Groundwater, Crop Prices Affecting Conservation Reserve Program Demand

The application deadline for landowners to enroll in the Conservation Reserve Program passed on Feb. 26 and it was one of the most competitive years in the program’s 30-year history. The program, led by the United States Department of Agriculture (USDA) and the Farm Service Agency (FSA), pays landowners for taking land out of agriculture and leaving it to grow naturally. First introduced to combat soil erosion, the program now offers benefits in all kinds of conservation efforts.

Competition for the program heated up for a few reasons. In Door County, one of them is groundwater.

“I have had more inquiries about CRP in Door County recently,” said Tim Siehr, Door County executive director for the FSA. “Non-farmer landowners are checking out CRP as a rental source in lieu of renting it to the neighbor who is using chemicals and applying manure on fields over shallow soils.”

When land is enrolled in CRP, the farmer or landowner is required to leave it alone, allowing only for periodic mowing during specific times of the year. Typically, there is no manure spreading, pesticide use or weed control while the land is under conservation.

However, in 2008, the USDA waived the restriction of manure spreading on CRP land in some cases due to flooding, citing there are no other places to apply manure safely due to heavy rains.

“As the groundwater concerns grow in Door County, we likely will see more interest in CRP,” said Siehr.

The majority of CRP land is held by landowners who are not farmers and do not have an interest in renting to a farmer. Their land, which otherwise lies dormant, can generate income with the added effort of just filling out an application.

The amount of income is calculated by the potential benefit to conservation, the productivity of the soil, and the local cash rents on farmland.

“A criticism of CRP years ago was the rental rate that FSA paid was higher than local rent paid by farmers,” said Siehr. “As a result, many landowners enrolled in CRP because they receive a higher annual rent than what the neighbor would pay.”

Under the most recent CRP signup, the average rental rate in Door County is $90.28 per acre, ranging from $68 to $138 per acre.

The government will pay more for land that is near environmentally sensitive areas and would otherwise produce a good crop. These CRP payments try to mirror the amount a farmer would pay a landowner to farm the land, but the USDA has had trouble keeping up with the dramatic increase in local land rents, according to Siehr.

On the national level, USDA decreased the number of acres in the program since its inception in 1985, when 45 million acres were enrolled. In 2016, the enrollment cap is at 25 million acres and will continue decreasing in the next two years.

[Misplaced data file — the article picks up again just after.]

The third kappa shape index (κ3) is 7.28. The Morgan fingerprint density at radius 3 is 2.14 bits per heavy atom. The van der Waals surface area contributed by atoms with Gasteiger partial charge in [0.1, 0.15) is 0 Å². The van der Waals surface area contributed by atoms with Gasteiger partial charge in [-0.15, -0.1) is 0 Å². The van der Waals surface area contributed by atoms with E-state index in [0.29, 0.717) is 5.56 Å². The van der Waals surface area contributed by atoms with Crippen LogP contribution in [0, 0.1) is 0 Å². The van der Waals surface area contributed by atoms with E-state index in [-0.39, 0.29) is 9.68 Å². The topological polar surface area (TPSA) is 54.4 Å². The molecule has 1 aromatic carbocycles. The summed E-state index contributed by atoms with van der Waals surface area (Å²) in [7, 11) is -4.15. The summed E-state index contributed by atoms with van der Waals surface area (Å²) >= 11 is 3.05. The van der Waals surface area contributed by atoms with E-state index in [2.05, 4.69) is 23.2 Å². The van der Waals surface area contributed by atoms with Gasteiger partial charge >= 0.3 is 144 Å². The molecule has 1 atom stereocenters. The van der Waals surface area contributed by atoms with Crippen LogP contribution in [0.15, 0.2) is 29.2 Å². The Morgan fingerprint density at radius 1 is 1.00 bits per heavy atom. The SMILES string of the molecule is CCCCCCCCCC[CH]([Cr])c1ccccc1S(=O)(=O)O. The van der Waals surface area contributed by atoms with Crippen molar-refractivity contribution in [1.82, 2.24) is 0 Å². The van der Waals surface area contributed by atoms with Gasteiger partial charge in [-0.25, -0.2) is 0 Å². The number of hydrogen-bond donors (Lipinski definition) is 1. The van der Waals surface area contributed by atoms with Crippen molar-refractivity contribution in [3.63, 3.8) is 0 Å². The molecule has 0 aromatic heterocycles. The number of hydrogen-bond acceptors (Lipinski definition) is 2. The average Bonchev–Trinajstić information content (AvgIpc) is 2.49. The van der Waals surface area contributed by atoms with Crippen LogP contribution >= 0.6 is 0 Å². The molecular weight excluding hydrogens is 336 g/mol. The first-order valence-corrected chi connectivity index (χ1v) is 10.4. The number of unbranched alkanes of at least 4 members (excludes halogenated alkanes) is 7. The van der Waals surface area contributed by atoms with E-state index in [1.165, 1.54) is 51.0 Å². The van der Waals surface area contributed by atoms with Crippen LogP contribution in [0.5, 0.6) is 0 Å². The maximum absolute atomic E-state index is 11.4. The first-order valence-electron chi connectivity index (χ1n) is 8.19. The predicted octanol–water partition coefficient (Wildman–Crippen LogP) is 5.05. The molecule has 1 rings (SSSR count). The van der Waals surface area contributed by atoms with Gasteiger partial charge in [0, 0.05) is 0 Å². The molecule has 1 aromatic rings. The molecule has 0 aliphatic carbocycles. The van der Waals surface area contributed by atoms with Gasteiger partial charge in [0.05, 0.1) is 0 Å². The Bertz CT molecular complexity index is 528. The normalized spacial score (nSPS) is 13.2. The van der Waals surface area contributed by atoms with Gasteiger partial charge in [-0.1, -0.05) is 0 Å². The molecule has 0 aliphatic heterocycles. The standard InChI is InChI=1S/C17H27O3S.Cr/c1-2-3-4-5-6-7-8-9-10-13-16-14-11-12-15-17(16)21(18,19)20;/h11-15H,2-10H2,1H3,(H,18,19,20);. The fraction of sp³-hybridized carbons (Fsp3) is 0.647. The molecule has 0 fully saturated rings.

Siehr thinks this decrease is mostly due to a better program, where more concentrated efforts at conservation are producing better results.

“There are many reasons why CRP acres have declined in the county,” said Siehr. “What we have today though is CRP acres that provide higher environmental benefits, on average, than what we had years ago.”

When a landowner applies for the program, the land is assessed for its potential impact on the environment and potential benefit in conservation. Land with higher scores are generally granted the CRP contracts, which binds the property between 10 and 15 years.

With the goal of combating soil erosion, “In Door County, land is relatively flat, resulting in lower competitive scores,” said Siehr. “The only reason most of our CRP offers are accepted is we drain directly into Lake Michigan which puts Door County in a national priority category.”

The entire peninsula north of Sturgeon Bay is considered a national priority conservation area, a designation maintained by The Nature Conservancy.

The prices for agriculture commodities played a big part in the programs past and the recent commodity crash may play a part again. When the program was developed in 1985, it served as a market tool as much as a conservation effort. Farmers were overproducing grains and by paying them to produce less, the government could better control supply.

A 2007 study out of Iowa State University concluded that high crop prices due to the ethanol boom resulted in less land enrolled in CRP because farmers could make more money farming than the government was paying to not farm. The USDA said the opposite may also be true.

“At times when commodity prices are low, enrolling sensitive lands in CRP can be especially attractive to farmers and ranchers, as it softens the economic hardship for landowners at the same time that it provides ecological benefits,” said Agriculture Secretary Tom Vilsack in a December statement.

In the past year, prices on the primary agriculture commodities in Wisconsin including corn, wheat and soybeans, have decreased by an average of 14 percent. This translates into land being less profitable for farmers who are producing. Siehr said that he hasn’t seen a direct correlation to the low commodity prices and an increase in CRP demand, but if prices stay low, that could change.

“I had one farmer tell me that I could offer him $1,000 an acre and he would not take it if it meant not planting it to a crop,” said Siehr. “Certainly he was extreme in his view. However, farmers plant crops and they don’t like to think of leaving land idle if it could be farmed, even if economically it may make more sense to idle through CRP.”

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